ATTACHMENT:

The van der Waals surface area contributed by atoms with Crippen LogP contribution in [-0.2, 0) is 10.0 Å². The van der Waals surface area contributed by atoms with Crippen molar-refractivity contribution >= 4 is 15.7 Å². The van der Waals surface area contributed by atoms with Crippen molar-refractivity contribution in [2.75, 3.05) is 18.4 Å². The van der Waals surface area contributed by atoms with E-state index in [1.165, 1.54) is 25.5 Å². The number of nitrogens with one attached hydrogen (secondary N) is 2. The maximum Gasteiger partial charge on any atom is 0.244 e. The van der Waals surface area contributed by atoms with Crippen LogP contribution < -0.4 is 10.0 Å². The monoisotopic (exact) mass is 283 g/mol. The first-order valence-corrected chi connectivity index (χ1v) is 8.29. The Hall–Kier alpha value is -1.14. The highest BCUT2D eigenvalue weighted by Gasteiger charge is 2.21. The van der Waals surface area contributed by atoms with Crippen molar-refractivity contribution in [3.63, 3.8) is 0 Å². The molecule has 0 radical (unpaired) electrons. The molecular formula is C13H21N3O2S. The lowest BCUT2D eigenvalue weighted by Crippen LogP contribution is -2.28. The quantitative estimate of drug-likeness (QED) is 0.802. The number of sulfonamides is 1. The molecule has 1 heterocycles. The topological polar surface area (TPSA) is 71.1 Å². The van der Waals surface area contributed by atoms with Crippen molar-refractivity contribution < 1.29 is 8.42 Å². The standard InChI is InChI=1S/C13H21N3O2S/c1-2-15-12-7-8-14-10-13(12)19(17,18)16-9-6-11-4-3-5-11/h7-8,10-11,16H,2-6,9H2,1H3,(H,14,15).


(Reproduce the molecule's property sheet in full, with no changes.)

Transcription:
The van der Waals surface area contributed by atoms with Crippen LogP contribution in [-0.2, 0) is 10.0 Å². The van der Waals surface area contributed by atoms with Crippen molar-refractivity contribution >= 4 is 15.7 Å². The van der Waals surface area contributed by atoms with Crippen molar-refractivity contribution in [2.75, 3.05) is 18.4 Å². The van der Waals surface area contributed by atoms with E-state index in [1.165, 1.54) is 25.5 Å². The number of nitrogens with one attached hydrogen (secondary N) is 2. The maximum Gasteiger partial charge on any atom is 0.244 e. The van der Waals surface area contributed by atoms with Crippen LogP contribution < -0.4 is 10.0 Å². The monoisotopic (exact) mass is 283 g/mol. The first-order valence-corrected chi connectivity index (χ1v) is 8.29. The Hall–Kier alpha value is -1.14. The highest BCUT2D eigenvalue weighted by Gasteiger charge is 2.21. The van der Waals surface area contributed by atoms with Crippen molar-refractivity contribution in [3.63, 3.8) is 0 Å². The molecule has 0 radical (unpaired) electrons. The molecular formula is C13H21N3O2S. The lowest BCUT2D eigenvalue weighted by Crippen LogP contribution is -2.28. The quantitative estimate of drug-likeness (QED) is 0.802. The number of sulfonamides is 1. The molecule has 1 heterocycles. The topological polar surface area (TPSA) is 71.1 Å². The van der Waals surface area contributed by atoms with Crippen molar-refractivity contribution < 1.29 is 8.42 Å². The standard InChI is InChI=1S/C13H21N3O2S/c1-2-15-12-7-8-14-10-13(12)19(17,18)16-9-6-11-4-3-5-11/h7-8,10-11,16H,2-6,9H2,1H3,(H,14,15).